The present invention also provides a method of conformable polishing and uniformly removing material from a surface of a workpiece, comprising: mounting a flat workpiece on a conveyor and conveying the workpiece through a bulk material removal station and a finishing station; removing material from a top surface of the workpiece using a continuous conformable abrasive belt in the bulk material removal station, such that the conformable belt conforms to the surface of the workpiece to apply a substantially uniform polishing pressure and removes a substantially uniform thickness of material from the surface of the workpiece as the workpiece travels through the bulk material removal station; and polishing the top surface of the workpiece to a desired surface finish at the finishing station with a rotating conformable annular polishing pad, such that the conformable annular polishing pad conforms to the surface of the workpiece to apply a substantially uniform polishing pressure and removes a substantially uniform thickness of material from the surface of the workpiece as the workpiece travels through the finishing station.
The step of polishing at the finishing station may include providing an inflatable elastic membrane behind the annular polishing pad, inflating the elastic membrane, and thereby conformably pressing the annular polishing pad against the surface of the workpiece with a substantially uniform pressure. The polishing slurry may be supplied through a center of the elastic membrane and a center of the polishing pad to the surface of the workpiece.
According to one aspect of the present invention, the workpiece being polished has an undulating surface and a layer of material on the undulating surface, the layer of material having a thickness that is less than a height of undulations on the surface; and the steps of removing material at the bulk material removal station and polishing at the finishing station each remove a substantially uniform thickness of material from the layer of material without entirely removing the layer of material at a top of any undulations on the surface of the workpiece. The layer of material may be thinner than the height of the undulations by a factor of 10 or more. The workpiece may be a flat rectangular workpiece. The workpiece may also be a non-round workpiece, such as a flat rectangular workpiece.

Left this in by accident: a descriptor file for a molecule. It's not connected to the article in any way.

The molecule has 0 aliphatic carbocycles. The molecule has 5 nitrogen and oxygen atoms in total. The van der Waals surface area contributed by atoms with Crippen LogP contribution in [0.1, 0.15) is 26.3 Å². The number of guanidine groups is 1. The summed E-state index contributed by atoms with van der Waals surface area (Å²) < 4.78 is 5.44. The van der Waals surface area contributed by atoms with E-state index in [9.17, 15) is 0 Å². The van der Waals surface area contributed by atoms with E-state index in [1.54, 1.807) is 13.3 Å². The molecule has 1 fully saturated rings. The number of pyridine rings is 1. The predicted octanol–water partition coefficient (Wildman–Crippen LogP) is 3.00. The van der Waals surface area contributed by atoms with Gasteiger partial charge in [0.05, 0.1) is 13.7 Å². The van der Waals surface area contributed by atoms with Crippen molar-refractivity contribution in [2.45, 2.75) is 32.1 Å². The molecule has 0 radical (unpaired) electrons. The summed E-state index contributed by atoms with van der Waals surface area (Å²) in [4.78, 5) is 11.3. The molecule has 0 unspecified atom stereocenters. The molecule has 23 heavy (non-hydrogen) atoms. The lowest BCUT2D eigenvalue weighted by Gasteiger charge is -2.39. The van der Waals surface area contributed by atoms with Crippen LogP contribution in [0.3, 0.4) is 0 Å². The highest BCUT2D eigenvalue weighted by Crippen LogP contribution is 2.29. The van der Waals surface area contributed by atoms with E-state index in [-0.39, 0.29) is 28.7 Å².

The step of removing material at the bulk material removal station further comprises generating a uniform hydrostatic pressure against a surface of a workpiece. The uniform hydrostatic pressure may be self balancing.
The step of polishing at the finishing station may include providing an inflatable elastic membrane behind the annular polishing pad, inflating the elastic membrane, and thereby conformably pressing the annular polishing pad against the surface of the workpiece with a substantially uniform pressure. Polishing slurry may be supplied through a center of the elastic membrane and a center of the polishing pad to the surface of the workpiece.
Other aspects, features, and advantages of the present invention will be apparent to one skilled in the art from the description herein taken in conjunction with the accompanying drawings.
Other aspects, features, and advantages of the present invention will be apparent to one skilled in the art from the description herein in conjunction with the accompanying drawings, wherein like numerals indicate like elements. It being understood, however, that the invention is not intended to be limited to the precise arrangements and instrumentalities shown in the accompanying drawings, of which:
A multi-station polish system 50 in accordance with one or more embodiments of the present invention is diagrammatically illustrated in
The polishing stations may include at least a bulk material removal polishing station 100 and a finishing polishing station 200. The bulk of the material to be removed from the workpiece surface is relatively quickly removed at the bulk removal station 100 using a conformable abrasive belt 101. The workpiece surface 51 is then polished to the desired fine finish at the finishing station 200 using a conformable annular polishing pad 201 on a rotary polishing head. After rotary finishing polishing, the workpiece may travel on the conveyor 101 through conventional cleaning, metrology and packaging stations (not shown).
In conventional CMP processes, in which the polishing pressure is applied to the back of the relatively rigid workpiece, such as a semiconductor wafer or SOI substrate. The stiffness of the workpiece results in a non-uniform pressure distribution across the workpiece surface, with the highest pressure at the center of the wafer which gradually decreases to zero at the wafer edge, as illustrated by line A in
In the polishing process described herein, pressure is applied to the workpiece surface by means of a conformable polishing belt 101 and a conformable polishing pad 201. The conformable polishing belt and the conformable annular polishing pad are more elastic or conformable than the typically much stiffer and more rigid semiconductor or SOI workpiece. The relatively elastic polishing belt and polishing pad conform to the surface of the workpiece to a greater degree than in conventional CMP processes as illustrated in